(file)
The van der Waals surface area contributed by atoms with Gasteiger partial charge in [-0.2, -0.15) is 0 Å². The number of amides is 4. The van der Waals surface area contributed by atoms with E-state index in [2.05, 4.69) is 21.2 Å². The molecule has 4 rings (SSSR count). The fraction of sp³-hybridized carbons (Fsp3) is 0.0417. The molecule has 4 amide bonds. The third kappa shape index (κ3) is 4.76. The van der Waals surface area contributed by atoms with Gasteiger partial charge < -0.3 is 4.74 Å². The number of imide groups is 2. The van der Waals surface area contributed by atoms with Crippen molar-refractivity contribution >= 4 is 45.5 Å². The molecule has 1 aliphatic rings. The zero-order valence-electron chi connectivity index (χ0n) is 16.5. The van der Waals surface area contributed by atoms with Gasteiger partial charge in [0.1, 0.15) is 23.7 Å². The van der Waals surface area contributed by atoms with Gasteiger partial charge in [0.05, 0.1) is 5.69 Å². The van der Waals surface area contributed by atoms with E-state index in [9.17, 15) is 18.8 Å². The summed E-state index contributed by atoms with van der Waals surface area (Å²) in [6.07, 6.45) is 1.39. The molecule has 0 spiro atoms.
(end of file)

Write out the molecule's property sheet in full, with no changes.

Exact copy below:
The van der Waals surface area contributed by atoms with Gasteiger partial charge in [-0.2, -0.15) is 0 Å². The number of amides is 4. The van der Waals surface area contributed by atoms with E-state index in [2.05, 4.69) is 21.2 Å². The molecule has 4 rings (SSSR count). The fraction of sp³-hybridized carbons (Fsp3) is 0.0417. The molecule has 4 amide bonds. The third kappa shape index (κ3) is 4.76. The van der Waals surface area contributed by atoms with Gasteiger partial charge < -0.3 is 4.74 Å². The number of imide groups is 2. The van der Waals surface area contributed by atoms with Crippen molar-refractivity contribution >= 4 is 45.5 Å². The molecule has 1 aliphatic rings. The zero-order valence-electron chi connectivity index (χ0n) is 16.5. The van der Waals surface area contributed by atoms with Gasteiger partial charge in [0.1, 0.15) is 23.7 Å². The van der Waals surface area contributed by atoms with Gasteiger partial charge in [0.05, 0.1) is 5.69 Å². The van der Waals surface area contributed by atoms with E-state index in [9.17, 15) is 18.8 Å². The summed E-state index contributed by atoms with van der Waals surface area (Å²) in [6.07, 6.45) is 1.39. The molecule has 0 spiro atoms.